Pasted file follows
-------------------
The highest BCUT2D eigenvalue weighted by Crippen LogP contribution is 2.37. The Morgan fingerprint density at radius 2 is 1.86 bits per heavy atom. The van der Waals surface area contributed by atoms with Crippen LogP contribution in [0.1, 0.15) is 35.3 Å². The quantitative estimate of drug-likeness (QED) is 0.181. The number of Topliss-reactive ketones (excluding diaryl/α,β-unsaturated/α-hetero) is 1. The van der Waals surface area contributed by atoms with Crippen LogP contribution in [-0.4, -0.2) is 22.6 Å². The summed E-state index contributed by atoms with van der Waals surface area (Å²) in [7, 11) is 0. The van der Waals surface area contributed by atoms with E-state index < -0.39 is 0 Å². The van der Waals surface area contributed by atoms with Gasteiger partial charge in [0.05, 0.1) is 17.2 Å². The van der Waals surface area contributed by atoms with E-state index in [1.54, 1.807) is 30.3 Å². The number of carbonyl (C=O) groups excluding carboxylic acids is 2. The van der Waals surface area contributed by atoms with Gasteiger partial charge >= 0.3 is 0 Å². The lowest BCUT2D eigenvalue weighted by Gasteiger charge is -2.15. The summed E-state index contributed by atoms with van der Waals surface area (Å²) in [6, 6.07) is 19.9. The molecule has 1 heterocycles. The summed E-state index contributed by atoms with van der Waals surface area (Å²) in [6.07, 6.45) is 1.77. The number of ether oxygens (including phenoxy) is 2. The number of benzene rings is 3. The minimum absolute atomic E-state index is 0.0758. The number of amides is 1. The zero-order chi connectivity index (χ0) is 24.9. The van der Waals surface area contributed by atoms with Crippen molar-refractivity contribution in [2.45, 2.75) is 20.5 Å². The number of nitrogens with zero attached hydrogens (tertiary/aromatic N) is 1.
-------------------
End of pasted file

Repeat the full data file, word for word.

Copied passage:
The highest BCUT2D eigenvalue weighted by Crippen LogP contribution is 2.37. The Morgan fingerprint density at radius 2 is 1.86 bits per heavy atom. The van der Waals surface area contributed by atoms with Crippen LogP contribution in [0.1, 0.15) is 35.3 Å². The quantitative estimate of drug-likeness (QED) is 0.181. The number of Topliss-reactive ketones (excluding diaryl/α,β-unsaturated/α-hetero) is 1. The van der Waals surface area contributed by atoms with Crippen LogP contribution in [-0.4, -0.2) is 22.6 Å². The summed E-state index contributed by atoms with van der Waals surface area (Å²) in [7, 11) is 0. The van der Waals surface area contributed by atoms with E-state index < -0.39 is 0 Å². The van der Waals surface area contributed by atoms with Gasteiger partial charge in [0.05, 0.1) is 17.2 Å². The van der Waals surface area contributed by atoms with E-state index in [1.54, 1.807) is 30.3 Å². The number of carbonyl (C=O) groups excluding carboxylic acids is 2. The van der Waals surface area contributed by atoms with Gasteiger partial charge >= 0.3 is 0 Å². The lowest BCUT2D eigenvalue weighted by Gasteiger charge is -2.15. The summed E-state index contributed by atoms with van der Waals surface area (Å²) in [6, 6.07) is 19.9. The molecule has 1 heterocycles. The summed E-state index contributed by atoms with van der Waals surface area (Å²) in [6.07, 6.45) is 1.77. The number of ether oxygens (including phenoxy) is 2. The number of benzene rings is 3. The minimum absolute atomic E-state index is 0.0758. The number of amides is 1. The zero-order chi connectivity index (χ0) is 24.9. The van der Waals surface area contributed by atoms with Crippen molar-refractivity contribution in [2.45, 2.75) is 20.5 Å². The number of nitrogens with zero attached hydrogens (tertiary/aromatic N) is 1.